Sunday. How could He not have returned to His Father by

      1. Compare Luke 23:40-43. Was Jesus in heaven the day He
        died or not? ( John 20:17 clearly says He was not. It
        seems illogical to punctuate Jesus’ statement, “I
        tell you the truth today, you will be with Me in
        paradise.” Why would anyone say they were speaking
        “today?” Obviously, Jesus was speaking that day. Yet,
        that seems to be the only reasonable way to punctuate
        this verse based on John 20:17. (As you know, the
        original Greek had no punctuation.) John 20:17 is a
        powerful argument for the idea that the saints do not
        immediately go to heaven upon death – but that they
        do, indeed, go to heaven because Jesus has overcome
        the grave.)

  2. The Visits

    1. Read John 20:18-20. Why did the disciples fear the Jews?
      (They thought they might be next. Jesus had been killed,
      why not them?)

      1. Imagine you are one of the disciples in the locked
        room when Jesus shows up. Describe your emotions?
        (Mary had brought them news that they might not have
        believed. Maybe it is true. They are huddled together
        in fear. All of a sudden, joy comes when they
        actually see that Jesus is alive and well. Fear turns
        to confidence.)

      2. Why is Jesus showing them His hands and side?

    2. Read John 20:24-28. Is Thomas different than the other
      disciples? (If you review John 20:18-19 it seems that the
      rest of the disciples (other than John) did not accept
      Mary’s report because they were fearful rather than

      1. What does Jesus’ reaction to Thomas’ doubt teach us?
        (That Jesus will go out of His way to remove our
        doubts if we earnestly seek Him.)

    3. Read John 20:29. What is the message for us today? (We
      need to believe the eyewitness accounts of John and
      others. We should not be like Thomas.)

    4. Read John 20:30-31. What is the goal of our belief in
      Jesus? (Life in His name!)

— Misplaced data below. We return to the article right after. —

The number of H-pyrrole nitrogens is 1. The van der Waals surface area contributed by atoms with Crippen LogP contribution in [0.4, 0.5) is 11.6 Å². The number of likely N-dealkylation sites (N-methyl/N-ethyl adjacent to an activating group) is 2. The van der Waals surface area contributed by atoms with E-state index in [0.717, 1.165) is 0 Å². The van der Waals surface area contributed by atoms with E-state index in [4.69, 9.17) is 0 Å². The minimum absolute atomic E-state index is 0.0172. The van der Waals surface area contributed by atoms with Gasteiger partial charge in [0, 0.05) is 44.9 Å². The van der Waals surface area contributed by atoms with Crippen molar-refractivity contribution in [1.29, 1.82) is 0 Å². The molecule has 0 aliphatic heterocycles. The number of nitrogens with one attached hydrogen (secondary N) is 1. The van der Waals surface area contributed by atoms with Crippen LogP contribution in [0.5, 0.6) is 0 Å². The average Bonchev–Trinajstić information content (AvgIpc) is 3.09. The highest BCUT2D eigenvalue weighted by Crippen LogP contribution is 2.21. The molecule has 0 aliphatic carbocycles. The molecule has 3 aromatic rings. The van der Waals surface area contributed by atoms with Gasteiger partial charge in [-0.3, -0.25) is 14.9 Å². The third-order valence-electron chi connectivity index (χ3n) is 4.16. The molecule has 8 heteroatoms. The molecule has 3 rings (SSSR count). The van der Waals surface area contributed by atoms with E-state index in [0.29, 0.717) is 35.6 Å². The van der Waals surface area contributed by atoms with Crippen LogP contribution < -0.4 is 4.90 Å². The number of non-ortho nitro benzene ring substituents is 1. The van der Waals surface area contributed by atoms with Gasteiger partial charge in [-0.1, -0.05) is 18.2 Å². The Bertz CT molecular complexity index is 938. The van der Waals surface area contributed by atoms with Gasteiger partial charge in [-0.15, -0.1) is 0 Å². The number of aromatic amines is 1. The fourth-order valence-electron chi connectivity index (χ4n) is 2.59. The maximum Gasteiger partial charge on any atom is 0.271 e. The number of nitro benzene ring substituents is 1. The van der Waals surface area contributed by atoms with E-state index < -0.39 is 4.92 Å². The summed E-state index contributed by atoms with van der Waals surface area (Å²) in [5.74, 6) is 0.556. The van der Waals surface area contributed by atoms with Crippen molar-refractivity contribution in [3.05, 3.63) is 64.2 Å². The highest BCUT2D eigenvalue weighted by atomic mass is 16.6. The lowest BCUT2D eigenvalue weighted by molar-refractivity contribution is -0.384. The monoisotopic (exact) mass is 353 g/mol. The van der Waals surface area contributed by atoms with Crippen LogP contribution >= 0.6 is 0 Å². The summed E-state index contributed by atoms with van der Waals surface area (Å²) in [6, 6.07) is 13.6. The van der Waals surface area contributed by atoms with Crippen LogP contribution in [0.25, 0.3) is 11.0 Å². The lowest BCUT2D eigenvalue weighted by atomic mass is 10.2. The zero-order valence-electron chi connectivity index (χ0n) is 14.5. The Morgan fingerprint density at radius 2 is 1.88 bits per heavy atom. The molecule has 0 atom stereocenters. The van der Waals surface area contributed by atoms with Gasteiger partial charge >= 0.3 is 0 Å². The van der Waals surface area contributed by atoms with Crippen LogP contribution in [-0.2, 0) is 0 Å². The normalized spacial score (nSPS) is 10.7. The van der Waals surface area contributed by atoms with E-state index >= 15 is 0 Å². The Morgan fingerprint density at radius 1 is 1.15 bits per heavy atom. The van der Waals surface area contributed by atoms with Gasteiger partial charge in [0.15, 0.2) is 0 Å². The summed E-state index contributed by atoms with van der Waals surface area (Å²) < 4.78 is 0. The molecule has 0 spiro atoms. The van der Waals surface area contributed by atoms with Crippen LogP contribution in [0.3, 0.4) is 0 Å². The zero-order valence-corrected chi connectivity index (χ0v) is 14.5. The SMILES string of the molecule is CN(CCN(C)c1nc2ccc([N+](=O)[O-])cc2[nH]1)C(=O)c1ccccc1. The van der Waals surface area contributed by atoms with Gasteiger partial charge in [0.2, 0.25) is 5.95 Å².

3. The Assignment

    1. Read John 21:1-3. Is this the picture of busy
      evangelists? How do you explain this?

    2. Read John 21:4-6. Why does Jesus perform this miracle?

      1. If Jesus wants them to be evangelists, why would He
        prosper them in their secular business?

    3. Read John 21:7-9. Not only does John run faster, but he
      has better eyesight than Peter! Am I right? Is John’s
      eyesight better? (Notice that John identifies Jesus after
      they get this unusual catch. The miracle may well have
      triggered John’s mind to give this fellow on the shore a
      closer look. Just like John reads the signs in the empty
      tomb, he now reads the signs of the unusual catch.)

      1. Do we see any change in Peter’s personality? (He
        pulls his sword first. He bursts into the empty tomb.
        He jumps into the water. I love him.)

      2. Does this picture show us that the rest of the
        disciples loved the fish more than they loved Jesus?

    4. Read John 21:10-13. This seems to me to be an odd story.
      The disciples are out fishing, not evangelizing. Jesus
      rewards them in this relative waste of time. Then they all
      sit down to eat together. What is going on? Why is this
      story even in John’s account? (This is like old times. The
      disciples are fishing, Jesus and his disciples are
      together eating fish and bread. This is the ultimate proof
      that Jesus is really alive. He is no ghost or spirit. He
      is eating real food. It is like it was before His

      1. Why are we told the exact number of the catch?
        (Remember that details give credibility to a story.)

    5. Read John 21:15-17. When Jesus says “more than these,” is
      He speaking of the fish and the fishing boat, or is He
      speaking of the other disciples? (Recall that in Matthew
      26:33 Peter is recorded as saying that he would stand with
      Jesus even though all the rest of the disciples abandoned
      Him. If Jesus means the boat, it certainly makes sense
      because Jesus is telling Peter he has a new job – and it
      is not catching fish.)

      1. If Jesus is speaking about the other disciples, what
        do you think of Peter’s response? (Peter does not say
        “Yes, I love you more than they do. Remember, I
        jumped out of the boat!” Instead, Peter simply says
        “I love you” without comparing himself with anyone

    6. Friend, we end our study of John with two important
      messages. First, we serve a risen Lord. There is no doubt
      or vacillation in the eyewitness account. Second, our
      risen Lord calls on us to “feed” and “care” for His
      followers – the “sheep” and the “lambs.” Will you accept
      this responsibility? Will you determine that your
      influence will build up the body of believers and not tear
      it down?

  4. Next week: Isaiah: Crisis of Identity.